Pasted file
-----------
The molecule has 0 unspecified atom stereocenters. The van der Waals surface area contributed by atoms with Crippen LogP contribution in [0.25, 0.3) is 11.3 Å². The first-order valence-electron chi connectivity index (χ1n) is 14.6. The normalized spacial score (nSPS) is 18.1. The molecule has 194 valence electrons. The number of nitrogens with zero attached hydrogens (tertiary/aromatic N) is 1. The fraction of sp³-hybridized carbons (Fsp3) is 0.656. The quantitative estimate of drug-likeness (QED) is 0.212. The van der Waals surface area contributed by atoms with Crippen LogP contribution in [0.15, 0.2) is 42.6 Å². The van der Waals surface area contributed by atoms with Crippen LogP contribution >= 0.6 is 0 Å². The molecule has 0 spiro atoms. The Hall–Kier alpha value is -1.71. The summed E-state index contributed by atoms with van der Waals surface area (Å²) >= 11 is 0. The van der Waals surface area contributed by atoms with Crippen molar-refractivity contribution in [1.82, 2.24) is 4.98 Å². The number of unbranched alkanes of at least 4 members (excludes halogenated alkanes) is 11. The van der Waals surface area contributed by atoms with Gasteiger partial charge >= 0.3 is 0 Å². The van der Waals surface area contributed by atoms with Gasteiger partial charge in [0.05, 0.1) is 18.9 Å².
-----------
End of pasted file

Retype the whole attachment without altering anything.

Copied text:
The molecule has 0 unspecified atom stereocenters. The van der Waals surface area contributed by atoms with Crippen LogP contribution in [0.25, 0.3) is 11.3 Å². The first-order valence-electron chi connectivity index (χ1n) is 14.6. The normalized spacial score (nSPS) is 18.1. The molecule has 194 valence electrons. The number of nitrogens with zero attached hydrogens (tertiary/aromatic N) is 1. The fraction of sp³-hybridized carbons (Fsp3) is 0.656. The quantitative estimate of drug-likeness (QED) is 0.212. The van der Waals surface area contributed by atoms with Crippen LogP contribution in [0.15, 0.2) is 42.6 Å². The van der Waals surface area contributed by atoms with Crippen LogP contribution >= 0.6 is 0 Å². The molecule has 0 spiro atoms. The Hall–Kier alpha value is -1.71. The summed E-state index contributed by atoms with van der Waals surface area (Å²) >= 11 is 0. The van der Waals surface area contributed by atoms with Crippen molar-refractivity contribution in [1.82, 2.24) is 4.98 Å². The number of unbranched alkanes of at least 4 members (excludes halogenated alkanes) is 11. The van der Waals surface area contributed by atoms with Gasteiger partial charge >= 0.3 is 0 Å². The van der Waals surface area contributed by atoms with Gasteiger partial charge in [0.05, 0.1) is 18.9 Å².